Serotonin and dizziness

**“Serotonin is present in the vestibular nuclei and affects the responsiveness of motion sensitive neural pathways from the vestibular nuclei through the inferior olive to the nodulus and flocculus of the cerebellum.
These may be sites where SSRIs can directly decrease dizziness.”
**
Jeffrey P. Staab, MD, MS; Michael J. Ruckenstein, MD,

I found this in some info sent to me by “ichbindarren” and I thought it was interesting and worth sharing. We all know that serotonin plays a key role in our vertigo but this explains why. If you haven’t had much luck with a Beta Blocker, L-Chanel or L-Chanel Calclium Blocker you may want to try an SSRI, SSNRI, or Nori or Ami. Just my (non-medical) opinion.

I also wanted to add that there is a lot of literature that links low serotonin levels to headaches as well.

Air pressure changes cause serotonin to drop, a reasonable explanation why flying and weather changes are migraine triggers.

Glutamate and serotonin are co-localized in the vestibular nucleus complex (VNC). Glutamate is the major excitory neurotransmitter in the VNC, and its job is to mediate input from the vestibular nerve. Serotonin negatively modulates (controls) the release of glutimate in the VNC, so a decrease of serotonin allows an excess of glutamate in the neurons. As a result, the brain receives stronger signals from the vestibular nerve.

“If a sudden change in serotonin levels in the VNC is the cause of dizziness following SSRI withdrawal, then there are several important implications for vestibular function. First, it suggests that in cases where the natural levels of serotonin in the brain are altered, such as in depression, the change in serotonin levels in the VNC may affect vestibular function. In fact, Soza Ried and Aviles [20] reported that patients with major depression who were not medicated exhibited a significant decrease in the slow phase velocity of the vestibulo-ocular reflex for rotation to the right side, suggesting hypoactivity of the right VNC.”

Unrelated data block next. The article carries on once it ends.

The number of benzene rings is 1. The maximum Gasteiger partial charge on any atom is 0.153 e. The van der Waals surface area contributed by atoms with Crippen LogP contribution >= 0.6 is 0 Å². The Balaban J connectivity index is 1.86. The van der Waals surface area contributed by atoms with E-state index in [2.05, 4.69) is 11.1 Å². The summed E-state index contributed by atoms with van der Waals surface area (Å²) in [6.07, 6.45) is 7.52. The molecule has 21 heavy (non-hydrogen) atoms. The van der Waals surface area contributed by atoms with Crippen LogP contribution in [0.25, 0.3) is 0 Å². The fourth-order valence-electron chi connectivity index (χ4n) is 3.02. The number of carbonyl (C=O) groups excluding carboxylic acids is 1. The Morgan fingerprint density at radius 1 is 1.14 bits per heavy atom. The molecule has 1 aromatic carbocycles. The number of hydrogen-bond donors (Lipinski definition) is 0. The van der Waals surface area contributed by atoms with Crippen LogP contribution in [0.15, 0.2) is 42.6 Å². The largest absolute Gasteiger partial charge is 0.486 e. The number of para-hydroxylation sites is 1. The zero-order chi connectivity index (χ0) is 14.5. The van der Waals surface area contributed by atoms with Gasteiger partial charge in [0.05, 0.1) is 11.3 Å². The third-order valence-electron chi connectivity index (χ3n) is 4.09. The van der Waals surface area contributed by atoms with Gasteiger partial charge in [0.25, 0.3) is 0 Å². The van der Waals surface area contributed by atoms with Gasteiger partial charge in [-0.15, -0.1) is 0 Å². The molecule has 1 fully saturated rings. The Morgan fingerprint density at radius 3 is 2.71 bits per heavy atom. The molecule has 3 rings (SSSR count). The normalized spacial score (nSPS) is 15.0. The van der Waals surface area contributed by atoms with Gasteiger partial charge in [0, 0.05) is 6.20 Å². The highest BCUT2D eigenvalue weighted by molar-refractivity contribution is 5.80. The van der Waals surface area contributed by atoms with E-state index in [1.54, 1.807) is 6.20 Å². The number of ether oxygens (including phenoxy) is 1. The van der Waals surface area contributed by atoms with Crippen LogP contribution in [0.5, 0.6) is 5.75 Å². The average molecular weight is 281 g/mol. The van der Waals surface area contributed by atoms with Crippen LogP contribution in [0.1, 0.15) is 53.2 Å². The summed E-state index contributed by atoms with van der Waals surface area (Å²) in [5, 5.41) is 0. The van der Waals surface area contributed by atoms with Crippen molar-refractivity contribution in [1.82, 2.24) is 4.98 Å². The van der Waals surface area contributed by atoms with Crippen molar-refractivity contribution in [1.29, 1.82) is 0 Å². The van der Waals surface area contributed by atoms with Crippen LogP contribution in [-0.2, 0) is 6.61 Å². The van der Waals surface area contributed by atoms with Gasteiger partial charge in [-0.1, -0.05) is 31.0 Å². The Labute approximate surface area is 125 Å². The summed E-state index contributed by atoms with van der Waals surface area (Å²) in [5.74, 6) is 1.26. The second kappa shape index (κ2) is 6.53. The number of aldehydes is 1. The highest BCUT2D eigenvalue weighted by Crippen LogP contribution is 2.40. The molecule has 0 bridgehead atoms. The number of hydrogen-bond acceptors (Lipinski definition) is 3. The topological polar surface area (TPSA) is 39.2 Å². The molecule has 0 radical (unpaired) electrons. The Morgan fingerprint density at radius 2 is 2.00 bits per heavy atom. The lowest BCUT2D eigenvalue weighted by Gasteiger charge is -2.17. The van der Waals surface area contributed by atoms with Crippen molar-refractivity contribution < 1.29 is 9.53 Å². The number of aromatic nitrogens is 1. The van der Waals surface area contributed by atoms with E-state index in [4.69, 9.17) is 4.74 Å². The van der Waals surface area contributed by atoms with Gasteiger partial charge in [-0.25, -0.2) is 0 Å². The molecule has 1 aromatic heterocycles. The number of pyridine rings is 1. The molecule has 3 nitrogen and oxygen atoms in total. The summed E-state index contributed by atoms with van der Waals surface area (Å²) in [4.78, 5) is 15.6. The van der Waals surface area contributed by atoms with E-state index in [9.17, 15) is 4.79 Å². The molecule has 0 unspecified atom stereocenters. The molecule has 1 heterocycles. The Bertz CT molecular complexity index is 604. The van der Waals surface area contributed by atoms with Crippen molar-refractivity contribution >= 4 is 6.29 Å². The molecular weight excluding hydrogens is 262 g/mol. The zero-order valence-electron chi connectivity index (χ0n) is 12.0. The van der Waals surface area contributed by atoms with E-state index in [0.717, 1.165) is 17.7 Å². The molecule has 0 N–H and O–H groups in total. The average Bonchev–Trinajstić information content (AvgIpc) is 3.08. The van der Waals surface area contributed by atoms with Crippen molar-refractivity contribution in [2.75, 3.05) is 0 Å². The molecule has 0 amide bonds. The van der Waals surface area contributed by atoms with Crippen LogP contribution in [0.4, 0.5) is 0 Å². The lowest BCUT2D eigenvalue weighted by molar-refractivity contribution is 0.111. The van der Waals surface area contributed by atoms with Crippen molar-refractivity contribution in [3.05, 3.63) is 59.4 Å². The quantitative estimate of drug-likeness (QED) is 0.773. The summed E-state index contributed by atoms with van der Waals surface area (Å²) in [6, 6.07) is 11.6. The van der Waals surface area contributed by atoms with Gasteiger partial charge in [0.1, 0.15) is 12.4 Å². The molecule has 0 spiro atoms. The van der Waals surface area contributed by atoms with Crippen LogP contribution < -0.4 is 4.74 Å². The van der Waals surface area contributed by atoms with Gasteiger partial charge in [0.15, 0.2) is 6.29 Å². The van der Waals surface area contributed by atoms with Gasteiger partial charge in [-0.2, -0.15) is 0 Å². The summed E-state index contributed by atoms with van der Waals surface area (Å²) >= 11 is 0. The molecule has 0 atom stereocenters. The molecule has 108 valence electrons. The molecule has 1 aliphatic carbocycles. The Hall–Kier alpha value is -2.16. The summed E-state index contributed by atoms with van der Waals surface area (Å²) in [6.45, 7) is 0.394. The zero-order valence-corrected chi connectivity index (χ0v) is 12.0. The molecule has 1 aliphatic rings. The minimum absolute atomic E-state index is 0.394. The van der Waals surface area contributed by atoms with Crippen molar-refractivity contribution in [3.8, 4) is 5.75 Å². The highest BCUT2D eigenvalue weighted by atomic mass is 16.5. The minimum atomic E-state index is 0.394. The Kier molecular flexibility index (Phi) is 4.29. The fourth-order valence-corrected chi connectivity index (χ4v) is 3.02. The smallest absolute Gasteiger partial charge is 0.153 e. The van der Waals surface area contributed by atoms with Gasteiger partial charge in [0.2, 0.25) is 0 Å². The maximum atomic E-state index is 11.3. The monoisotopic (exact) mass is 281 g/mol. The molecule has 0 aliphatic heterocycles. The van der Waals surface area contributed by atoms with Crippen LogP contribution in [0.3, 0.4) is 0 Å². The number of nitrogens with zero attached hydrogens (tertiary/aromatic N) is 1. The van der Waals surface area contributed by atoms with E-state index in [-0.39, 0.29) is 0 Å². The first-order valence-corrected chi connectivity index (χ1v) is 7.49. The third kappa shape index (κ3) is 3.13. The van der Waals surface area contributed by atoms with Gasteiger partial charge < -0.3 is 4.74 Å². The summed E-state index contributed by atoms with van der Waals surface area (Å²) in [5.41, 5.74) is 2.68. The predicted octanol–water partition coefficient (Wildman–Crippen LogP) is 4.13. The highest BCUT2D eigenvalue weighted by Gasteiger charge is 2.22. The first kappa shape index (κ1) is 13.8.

xa.yimg.com/kq/groups/1920818/73 … ziness.pdf

Excellent info, and it explains why so many people relapse after getting off an SSRI. It also explains how one can relapse on an SSRI if the med has “pooped out” on them.

— Begin quote from "elishat27"

"Serotonin is present in the vestibular nuclei and affects the responsiveness of motion sensitive neural pathways from the vestibular nuclei through the inferior olive to the nodulus and flocculus of the cerebellum.
These may be sites where SSRIs can directly decrease dizziness."

— End quote

I’d been thinking that choline was one of the important for balance because drugs like amitriptyline increase it. Maybe I’m confusing amitriptyline being good for migraine with it being good for balance.

I can see I need to read up some more about what brain chemicals cause dizziness!

Wexan, it’s not so black and white is it?!! :slight_smile:

I think there is a difference between Chronic Subjective Dizziness and Migraine Associated Vertigo. But I don’t think the “title” is all that important, just the treatment which is pretty much the same, except with CSD beta blockers and such do not work. Or from my understanding and research are not usually used for CSD.